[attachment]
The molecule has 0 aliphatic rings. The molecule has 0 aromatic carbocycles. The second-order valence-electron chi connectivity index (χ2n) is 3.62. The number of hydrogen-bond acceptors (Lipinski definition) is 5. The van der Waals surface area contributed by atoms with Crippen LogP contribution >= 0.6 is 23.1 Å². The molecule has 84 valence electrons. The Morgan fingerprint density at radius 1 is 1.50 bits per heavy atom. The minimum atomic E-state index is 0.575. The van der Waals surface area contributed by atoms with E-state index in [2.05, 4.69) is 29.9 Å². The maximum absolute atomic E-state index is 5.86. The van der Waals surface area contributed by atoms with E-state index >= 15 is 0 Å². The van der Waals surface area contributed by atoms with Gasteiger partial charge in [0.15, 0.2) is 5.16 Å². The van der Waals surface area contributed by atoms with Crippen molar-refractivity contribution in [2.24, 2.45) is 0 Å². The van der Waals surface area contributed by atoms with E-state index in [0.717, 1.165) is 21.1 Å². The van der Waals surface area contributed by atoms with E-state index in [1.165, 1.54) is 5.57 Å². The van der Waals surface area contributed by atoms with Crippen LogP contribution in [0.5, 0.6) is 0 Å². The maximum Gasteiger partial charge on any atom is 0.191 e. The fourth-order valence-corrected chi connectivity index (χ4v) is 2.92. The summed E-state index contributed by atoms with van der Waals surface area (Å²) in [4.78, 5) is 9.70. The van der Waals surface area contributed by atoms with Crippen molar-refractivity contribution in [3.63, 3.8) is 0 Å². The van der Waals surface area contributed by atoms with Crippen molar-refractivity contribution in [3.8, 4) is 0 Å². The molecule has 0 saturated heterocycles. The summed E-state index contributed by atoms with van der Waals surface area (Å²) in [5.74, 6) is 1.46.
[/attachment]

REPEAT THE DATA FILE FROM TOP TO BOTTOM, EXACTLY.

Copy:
The molecule has 0 aliphatic rings. The molecule has 0 aromatic carbocycles. The second-order valence-electron chi connectivity index (χ2n) is 3.62. The number of hydrogen-bond acceptors (Lipinski definition) is 5. The van der Waals surface area contributed by atoms with Crippen LogP contribution >= 0.6 is 23.1 Å². The molecule has 84 valence electrons. The Morgan fingerprint density at radius 1 is 1.50 bits per heavy atom. The minimum atomic E-state index is 0.575. The van der Waals surface area contributed by atoms with E-state index in [2.05, 4.69) is 29.9 Å². The maximum absolute atomic E-state index is 5.86. The van der Waals surface area contributed by atoms with E-state index >= 15 is 0 Å². The van der Waals surface area contributed by atoms with Gasteiger partial charge in [0.15, 0.2) is 5.16 Å². The van der Waals surface area contributed by atoms with Crippen molar-refractivity contribution in [2.24, 2.45) is 0 Å². The van der Waals surface area contributed by atoms with E-state index in [0.717, 1.165) is 21.1 Å². The van der Waals surface area contributed by atoms with E-state index in [1.165, 1.54) is 5.57 Å². The van der Waals surface area contributed by atoms with Crippen LogP contribution in [0.5, 0.6) is 0 Å². The maximum Gasteiger partial charge on any atom is 0.191 e. The fourth-order valence-corrected chi connectivity index (χ4v) is 2.92. The summed E-state index contributed by atoms with van der Waals surface area (Å²) in [4.78, 5) is 9.70. The van der Waals surface area contributed by atoms with Crippen molar-refractivity contribution in [3.63, 3.8) is 0 Å². The van der Waals surface area contributed by atoms with Crippen molar-refractivity contribution in [3.8, 4) is 0 Å². The molecule has 0 saturated heterocycles. The summed E-state index contributed by atoms with van der Waals surface area (Å²) in [5.74, 6) is 1.46.